This is a more sophisticated bark, made with bitter, dark chocolate. Look for a chocolate with at least 55% cacao content - I went with a mix of chocolates, all at 85% cacao or above. Natural almonds lend a nice crunch, and a sprinkling of coarse or flake salts offsets the sweetness perfectly. Basically, this is fancypants bark, but it's still incredibly easy, and, even better, low-carb/keto-friendly!

Friday, December 5, 2014

Smothered Cabbage with Bell Peppers and Smoked Sausage

I've posted plenty of recipes using smoked sausage (or andouille), and plenty of recipes using cabbage. Even some recipes using both sausage AND cabbage! Why? Probably because the flavors of smoked sausage go so incredibly well with cabbage. Not to mention that both cabbage and smoked sausage are readily available and quite affordable, making for delicious, easy meals perfect for any budget. 

This recipe is cheap, easy, and extremely quick - about 20 minutes from start to finish, maybe 25 if you factor in your prep time. There's only one pan to dirty up, two if you decide to make some noodles or rice. Leftovers reheat well, and there's plenty of flavor in this dish as well. It may be an ugly dish, but it sure is tasty!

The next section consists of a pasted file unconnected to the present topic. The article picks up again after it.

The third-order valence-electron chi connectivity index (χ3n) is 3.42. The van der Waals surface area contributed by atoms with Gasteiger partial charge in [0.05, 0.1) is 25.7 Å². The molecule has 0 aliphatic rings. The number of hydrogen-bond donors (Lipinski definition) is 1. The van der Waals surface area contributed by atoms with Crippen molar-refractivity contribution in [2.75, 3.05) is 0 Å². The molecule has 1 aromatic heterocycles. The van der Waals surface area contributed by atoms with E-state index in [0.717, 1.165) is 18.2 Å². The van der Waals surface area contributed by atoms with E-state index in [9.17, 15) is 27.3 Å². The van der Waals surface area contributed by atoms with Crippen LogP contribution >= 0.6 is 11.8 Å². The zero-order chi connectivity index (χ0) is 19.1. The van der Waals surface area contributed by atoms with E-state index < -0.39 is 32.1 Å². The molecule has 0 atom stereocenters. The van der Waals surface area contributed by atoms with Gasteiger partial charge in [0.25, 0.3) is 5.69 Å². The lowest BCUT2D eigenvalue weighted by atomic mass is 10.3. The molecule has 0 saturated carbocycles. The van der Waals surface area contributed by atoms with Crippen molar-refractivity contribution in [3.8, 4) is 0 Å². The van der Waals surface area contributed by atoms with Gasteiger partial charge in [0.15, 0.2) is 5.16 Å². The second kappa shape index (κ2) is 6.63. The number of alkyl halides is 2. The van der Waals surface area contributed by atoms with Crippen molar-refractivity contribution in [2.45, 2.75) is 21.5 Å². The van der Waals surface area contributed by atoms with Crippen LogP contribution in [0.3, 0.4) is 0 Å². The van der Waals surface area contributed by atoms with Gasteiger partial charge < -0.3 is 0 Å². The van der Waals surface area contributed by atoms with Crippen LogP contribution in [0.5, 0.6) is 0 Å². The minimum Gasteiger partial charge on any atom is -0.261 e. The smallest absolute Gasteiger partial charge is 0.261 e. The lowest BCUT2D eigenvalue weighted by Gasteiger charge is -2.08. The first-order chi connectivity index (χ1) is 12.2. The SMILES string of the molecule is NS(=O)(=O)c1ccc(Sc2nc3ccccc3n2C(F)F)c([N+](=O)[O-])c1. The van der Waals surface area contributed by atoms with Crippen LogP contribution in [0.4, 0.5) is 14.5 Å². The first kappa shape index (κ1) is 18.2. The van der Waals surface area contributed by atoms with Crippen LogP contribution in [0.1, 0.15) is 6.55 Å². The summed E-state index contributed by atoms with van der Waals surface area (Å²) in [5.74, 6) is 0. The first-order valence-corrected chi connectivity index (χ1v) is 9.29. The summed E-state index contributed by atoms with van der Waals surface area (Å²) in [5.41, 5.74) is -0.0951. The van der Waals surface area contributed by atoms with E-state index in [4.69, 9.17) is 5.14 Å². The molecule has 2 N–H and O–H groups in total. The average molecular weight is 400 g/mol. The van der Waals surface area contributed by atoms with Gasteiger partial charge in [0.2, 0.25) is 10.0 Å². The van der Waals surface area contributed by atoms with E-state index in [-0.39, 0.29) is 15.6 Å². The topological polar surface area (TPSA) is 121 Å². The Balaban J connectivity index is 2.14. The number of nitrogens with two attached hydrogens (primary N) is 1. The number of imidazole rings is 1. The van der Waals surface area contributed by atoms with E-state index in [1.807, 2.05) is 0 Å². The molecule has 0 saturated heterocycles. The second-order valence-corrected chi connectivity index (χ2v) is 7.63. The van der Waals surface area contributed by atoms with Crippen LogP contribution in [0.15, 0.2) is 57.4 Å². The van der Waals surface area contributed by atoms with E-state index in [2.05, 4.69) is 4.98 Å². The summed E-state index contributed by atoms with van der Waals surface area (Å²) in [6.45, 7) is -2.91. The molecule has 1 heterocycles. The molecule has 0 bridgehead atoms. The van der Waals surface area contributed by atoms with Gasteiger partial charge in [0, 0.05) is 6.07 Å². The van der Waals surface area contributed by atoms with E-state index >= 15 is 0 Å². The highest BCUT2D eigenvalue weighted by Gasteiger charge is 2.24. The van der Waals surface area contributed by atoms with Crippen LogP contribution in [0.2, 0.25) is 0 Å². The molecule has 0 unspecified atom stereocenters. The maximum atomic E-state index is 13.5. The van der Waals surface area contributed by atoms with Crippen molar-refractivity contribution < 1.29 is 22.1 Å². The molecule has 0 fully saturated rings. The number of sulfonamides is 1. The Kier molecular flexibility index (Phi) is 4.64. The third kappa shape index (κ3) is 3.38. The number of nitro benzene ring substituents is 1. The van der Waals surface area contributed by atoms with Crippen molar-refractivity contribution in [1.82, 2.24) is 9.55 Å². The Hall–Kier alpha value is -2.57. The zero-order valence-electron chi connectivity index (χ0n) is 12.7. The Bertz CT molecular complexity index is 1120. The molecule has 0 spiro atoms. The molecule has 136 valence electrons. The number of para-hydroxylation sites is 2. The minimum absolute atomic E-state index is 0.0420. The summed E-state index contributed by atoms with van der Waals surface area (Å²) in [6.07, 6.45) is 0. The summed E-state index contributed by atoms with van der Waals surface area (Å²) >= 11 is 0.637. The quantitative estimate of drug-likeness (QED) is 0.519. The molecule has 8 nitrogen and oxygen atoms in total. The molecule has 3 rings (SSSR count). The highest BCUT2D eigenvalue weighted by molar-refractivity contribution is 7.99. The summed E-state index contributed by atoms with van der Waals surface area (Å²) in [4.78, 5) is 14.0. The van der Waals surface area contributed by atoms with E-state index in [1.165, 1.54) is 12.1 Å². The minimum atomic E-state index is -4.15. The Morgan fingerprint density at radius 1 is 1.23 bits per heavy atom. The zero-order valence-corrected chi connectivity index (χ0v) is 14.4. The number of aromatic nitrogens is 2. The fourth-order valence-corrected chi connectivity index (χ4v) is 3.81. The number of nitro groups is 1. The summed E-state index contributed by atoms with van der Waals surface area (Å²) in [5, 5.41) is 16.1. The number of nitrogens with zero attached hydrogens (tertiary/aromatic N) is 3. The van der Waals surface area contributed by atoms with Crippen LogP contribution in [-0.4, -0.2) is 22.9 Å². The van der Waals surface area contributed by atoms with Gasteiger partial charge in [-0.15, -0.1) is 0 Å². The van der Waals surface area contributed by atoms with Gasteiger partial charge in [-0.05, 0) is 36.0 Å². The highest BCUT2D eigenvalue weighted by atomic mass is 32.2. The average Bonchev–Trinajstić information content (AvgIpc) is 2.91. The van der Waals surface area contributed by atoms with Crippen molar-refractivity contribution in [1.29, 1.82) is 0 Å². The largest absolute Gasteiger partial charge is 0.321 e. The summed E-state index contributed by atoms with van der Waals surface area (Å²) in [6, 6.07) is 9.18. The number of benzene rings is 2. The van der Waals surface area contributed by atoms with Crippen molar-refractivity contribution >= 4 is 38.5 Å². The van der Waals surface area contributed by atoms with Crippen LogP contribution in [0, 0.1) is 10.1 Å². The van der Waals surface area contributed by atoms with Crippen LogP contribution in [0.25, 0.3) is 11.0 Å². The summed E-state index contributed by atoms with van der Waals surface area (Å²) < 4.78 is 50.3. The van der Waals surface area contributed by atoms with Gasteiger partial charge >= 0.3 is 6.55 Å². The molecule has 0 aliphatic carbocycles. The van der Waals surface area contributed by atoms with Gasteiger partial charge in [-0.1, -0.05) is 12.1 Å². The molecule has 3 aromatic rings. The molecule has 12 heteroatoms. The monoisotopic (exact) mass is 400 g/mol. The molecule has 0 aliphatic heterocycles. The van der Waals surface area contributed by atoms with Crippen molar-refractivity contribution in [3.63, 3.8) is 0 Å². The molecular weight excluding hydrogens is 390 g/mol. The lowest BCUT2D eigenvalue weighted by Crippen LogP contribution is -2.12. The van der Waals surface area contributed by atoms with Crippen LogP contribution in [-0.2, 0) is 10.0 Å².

Thursday, December 4, 2014

Shrimp "Ceviche" Salsa

First and foremost, this isn't technically ceviche - the shrimp are already cooked! So, if you're weirded out by 'raw' shrimp or shrimp 'cooked' via acidity, you don't have to worry! You don't even have to cook the shrimp yourself - most markets carry shrimp already boiled or steamed!

Second, the BF, being shrimp-allergic, would have been all sad-faced about a shrimp 'ceviche', so I made this and ate it all in private. Unfortunately, since his allergy developed as an adult, he still remembers just how great shrimp tastes, and he misses it terribly. Though he doesn't MIND if I prepare shrimp around him (his allergy isn't so severe that he can't be around it), I still feel that it's kind of mean, so shrimp and I have a down-low sort of thing going on.